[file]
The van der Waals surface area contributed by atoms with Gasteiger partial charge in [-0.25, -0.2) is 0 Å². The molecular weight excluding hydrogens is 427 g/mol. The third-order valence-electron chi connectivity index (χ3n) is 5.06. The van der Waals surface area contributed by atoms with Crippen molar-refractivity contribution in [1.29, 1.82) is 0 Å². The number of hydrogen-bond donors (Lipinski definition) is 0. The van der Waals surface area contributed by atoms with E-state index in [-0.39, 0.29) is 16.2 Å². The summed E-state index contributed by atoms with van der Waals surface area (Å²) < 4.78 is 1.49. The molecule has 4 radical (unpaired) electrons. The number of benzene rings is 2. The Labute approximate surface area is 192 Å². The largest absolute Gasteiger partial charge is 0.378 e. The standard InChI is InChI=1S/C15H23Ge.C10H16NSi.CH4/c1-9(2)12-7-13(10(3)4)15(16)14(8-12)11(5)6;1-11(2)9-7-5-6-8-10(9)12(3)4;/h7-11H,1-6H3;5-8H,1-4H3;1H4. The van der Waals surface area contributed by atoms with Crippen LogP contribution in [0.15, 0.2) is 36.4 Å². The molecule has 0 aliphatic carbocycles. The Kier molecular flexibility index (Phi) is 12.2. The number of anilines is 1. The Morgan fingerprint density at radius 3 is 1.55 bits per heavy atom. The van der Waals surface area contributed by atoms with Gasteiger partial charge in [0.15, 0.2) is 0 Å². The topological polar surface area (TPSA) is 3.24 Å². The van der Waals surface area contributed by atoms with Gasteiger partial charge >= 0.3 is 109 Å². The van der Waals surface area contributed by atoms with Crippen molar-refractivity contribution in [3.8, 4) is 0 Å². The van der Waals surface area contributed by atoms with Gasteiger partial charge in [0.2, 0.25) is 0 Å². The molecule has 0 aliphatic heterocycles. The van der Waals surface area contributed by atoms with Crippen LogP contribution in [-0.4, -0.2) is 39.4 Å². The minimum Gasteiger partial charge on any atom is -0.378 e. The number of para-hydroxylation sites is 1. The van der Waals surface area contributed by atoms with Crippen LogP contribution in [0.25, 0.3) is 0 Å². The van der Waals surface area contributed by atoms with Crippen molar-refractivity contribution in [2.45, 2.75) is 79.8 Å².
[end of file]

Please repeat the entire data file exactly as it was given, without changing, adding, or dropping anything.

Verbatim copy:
The van der Waals surface area contributed by atoms with Gasteiger partial charge in [-0.25, -0.2) is 0 Å². The molecular weight excluding hydrogens is 427 g/mol. The third-order valence-electron chi connectivity index (χ3n) is 5.06. The van der Waals surface area contributed by atoms with Crippen molar-refractivity contribution in [1.29, 1.82) is 0 Å². The number of hydrogen-bond donors (Lipinski definition) is 0. The van der Waals surface area contributed by atoms with E-state index in [-0.39, 0.29) is 16.2 Å². The summed E-state index contributed by atoms with van der Waals surface area (Å²) < 4.78 is 1.49. The molecule has 4 radical (unpaired) electrons. The number of benzene rings is 2. The Labute approximate surface area is 192 Å². The largest absolute Gasteiger partial charge is 0.378 e. The standard InChI is InChI=1S/C15H23Ge.C10H16NSi.CH4/c1-9(2)12-7-13(10(3)4)15(16)14(8-12)11(5)6;1-11(2)9-7-5-6-8-10(9)12(3)4;/h7-11H,1-6H3;5-8H,1-4H3;1H4. The van der Waals surface area contributed by atoms with Crippen LogP contribution in [0.15, 0.2) is 36.4 Å². The molecule has 0 aliphatic carbocycles. The Kier molecular flexibility index (Phi) is 12.2. The number of anilines is 1. The Morgan fingerprint density at radius 3 is 1.55 bits per heavy atom. The van der Waals surface area contributed by atoms with Gasteiger partial charge in [0.15, 0.2) is 0 Å². The topological polar surface area (TPSA) is 3.24 Å². The van der Waals surface area contributed by atoms with Gasteiger partial charge >= 0.3 is 109 Å². The van der Waals surface area contributed by atoms with Crippen molar-refractivity contribution in [3.8, 4) is 0 Å². The van der Waals surface area contributed by atoms with Gasteiger partial charge in [0.2, 0.25) is 0 Å². The molecule has 0 aliphatic heterocycles. The van der Waals surface area contributed by atoms with Crippen LogP contribution in [-0.4, -0.2) is 39.4 Å². The minimum Gasteiger partial charge on any atom is -0.378 e. The number of para-hydroxylation sites is 1. The van der Waals surface area contributed by atoms with Crippen LogP contribution in [0.25, 0.3) is 0 Å². The van der Waals surface area contributed by atoms with Crippen molar-refractivity contribution in [2.45, 2.75) is 79.8 Å².